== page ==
ESG Reporting - An interview with Tiedemann Advisors’ Brad Harrison
Tiedemann's Brad Harrison talked to Family Wealth Report about ESG and impact investments, and how to scale, measure and report on them. He also discussed Tiedemann's approach and how we help clients implement fully integrated impact portfolios across asset classes. Read the interview below.
ESG Reporting - Interview With Tiedemann Advisors
Jackie Bennion, May 14, 2019
The US wealth advisor wants standardized ESG reporting but says it's a few years off; and, deluged with ratings information, asset managers ultimately have to use their own judgement about which impact metrics are the most additive.
US assets under management using ESG criteria stood at $12 trillion at the beginning of 2018, a 38 per cent rise in two years, and the equivalent of 1 in 4 dollars of the $46.6 trillion total managed in the US. By value, the US market is second only to Europe for socially responsible investing. Unearthing the explosive growth and how some of those dollars are being invested and reported, Family Wealth Report spoke to Tiedemann Advisors. The firm has around $18 billion under advisement and has been embedded in impact investing and associated approaches in the US market for more than a decade. With impact investing at the more stringent end of the ESG spectrum, and capital flooding in, there is concern about scaling with integrity. "While it’s a growing market, we’re still seeing demand from high net worth families and institutional investors like foundations, endowments, and non-profits outpacing the supply of high-quality, institutional impact investments," said Tiedemann's managing director and environmentalist, Brad Harrison.
How far advanced is the wealth management industry in embracing ESG? Are we at the early stages still or are there already signs that it is maturing and becoming “mainstream”?
Harrison: Impact investing has absolutely become mainstream. Most large banks, brokerage houses, and (strategic) investment advisory firms have or are building an impact offering for their clients. To give you a sense of the global scale we’ve reached, in April 2019, the Global Impact Investing Network (GIIN) published a report sizing the impact investment marketplace and identified over 1,340 organizations managing $502 billion (£385 billion) of “impact assets” worldwide.
Domestically, the US Sustainable Investment Forum (US SIF) has deemed $12 trillion of the $46.6 trillion of professionally managed assets in the US as “socially responsible”. As the market expands, we (and others) need to be sure that those making impact investments remain committed to the core characteristics of impact investing - and the market achieves “scale with integrity.”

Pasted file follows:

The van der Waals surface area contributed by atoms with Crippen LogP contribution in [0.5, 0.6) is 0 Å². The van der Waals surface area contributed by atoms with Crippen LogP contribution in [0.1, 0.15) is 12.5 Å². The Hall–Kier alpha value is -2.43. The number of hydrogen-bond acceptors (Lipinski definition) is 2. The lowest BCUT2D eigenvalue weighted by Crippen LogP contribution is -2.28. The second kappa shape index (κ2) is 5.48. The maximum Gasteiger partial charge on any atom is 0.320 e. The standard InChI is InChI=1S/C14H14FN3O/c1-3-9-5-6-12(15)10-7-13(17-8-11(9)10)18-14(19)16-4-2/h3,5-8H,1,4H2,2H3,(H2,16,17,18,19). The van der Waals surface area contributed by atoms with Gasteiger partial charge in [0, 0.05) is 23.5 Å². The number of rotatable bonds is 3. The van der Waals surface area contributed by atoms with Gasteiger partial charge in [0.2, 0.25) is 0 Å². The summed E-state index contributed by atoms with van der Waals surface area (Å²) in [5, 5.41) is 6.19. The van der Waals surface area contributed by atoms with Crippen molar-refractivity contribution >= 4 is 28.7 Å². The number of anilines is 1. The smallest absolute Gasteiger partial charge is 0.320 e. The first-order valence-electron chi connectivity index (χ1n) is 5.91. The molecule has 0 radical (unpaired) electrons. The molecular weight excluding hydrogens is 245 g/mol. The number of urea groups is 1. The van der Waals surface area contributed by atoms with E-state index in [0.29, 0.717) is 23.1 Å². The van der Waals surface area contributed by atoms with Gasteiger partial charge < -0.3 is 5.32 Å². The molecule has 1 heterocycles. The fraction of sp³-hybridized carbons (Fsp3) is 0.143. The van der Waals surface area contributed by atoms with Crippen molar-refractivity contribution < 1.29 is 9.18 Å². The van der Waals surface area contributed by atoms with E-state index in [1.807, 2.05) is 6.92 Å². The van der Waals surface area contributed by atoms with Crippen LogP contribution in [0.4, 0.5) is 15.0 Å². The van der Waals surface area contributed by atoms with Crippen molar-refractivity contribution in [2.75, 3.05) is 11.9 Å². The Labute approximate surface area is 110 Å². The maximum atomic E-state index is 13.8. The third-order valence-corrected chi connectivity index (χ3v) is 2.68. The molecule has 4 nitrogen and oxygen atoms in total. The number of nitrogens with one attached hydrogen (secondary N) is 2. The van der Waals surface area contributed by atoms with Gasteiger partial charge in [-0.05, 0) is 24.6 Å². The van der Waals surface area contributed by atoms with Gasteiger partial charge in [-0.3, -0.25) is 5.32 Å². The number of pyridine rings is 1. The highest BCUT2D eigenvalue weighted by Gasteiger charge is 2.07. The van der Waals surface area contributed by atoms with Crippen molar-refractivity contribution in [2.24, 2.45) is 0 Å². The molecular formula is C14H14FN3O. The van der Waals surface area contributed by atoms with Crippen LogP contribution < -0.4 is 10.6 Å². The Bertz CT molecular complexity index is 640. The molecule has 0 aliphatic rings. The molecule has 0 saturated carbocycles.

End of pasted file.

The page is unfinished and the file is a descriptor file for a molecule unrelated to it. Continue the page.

As a follow-on from this, at what point can managers know whether they have reached full capacity of how much money can be deployed without pushing up valuations and creating the temptation for so-called mission drift? How scalable is ESG investing? There is lots of demand for ESG – is there enough on the supply side?
While it’s a growing market, we’re still seeing demand from high net worth families and institutional investors like foundations, endowments, and non-profits outpacing the supply of high-quality, institutional impact investments. Mission drift is always a concern, yet we’re seeing an increase in structures where fees and performance are tied to the impact outcomes, further aligning incentives with the impact the investor is seeking.
Within impact investing, what options are typically available for clients? Are there standardized types or is it still bespoke?
Impact investing typically falls into three categories in client portfolios. (1) Values aligned investments – these strategies screen out companies or sectors that conflict with an investors’ personal values. (2) ESG integrated investments – these strategies incorporate environmental, social, and governance “ESG” factors into the investment process, often as a risk management tool. (3) Thematic/place-based investments – these strategies support a specific theme (eg, education) or geography (eg, Detroit).
Over the years, we’ve noticed what may seem like a contradictory trend: both more standardization across the above approaches and an increased amount of customization within them. We have a more standard understanding of how to approach impact investing, yet the way in which these strategies are implemented continues to diversify.
What’s your assessment of the state of ESG reporting to clients today? Is it still primitive or getting more advanced? Does it convey information that’s clear and engaging? Can the data show if the investment manager is adhering to stated principles or deviating from a particular benchmark?
Tiedemann’s ultimate goal is to provide standardized ESG reporting just as we provide standardized financial reporting. This is still a few years off, but we do see light at the end of the tunnel. This is the first year where we are effectively running both financial reporting and impact reporting off the same reporting platform for our clients. Several industry-wide initiatives to standardize ESG data are showing real promise and practical application, including the Sustainable Accounting Standards Board (SASB), the work of the Impact Management Project, B-Analytics, and others.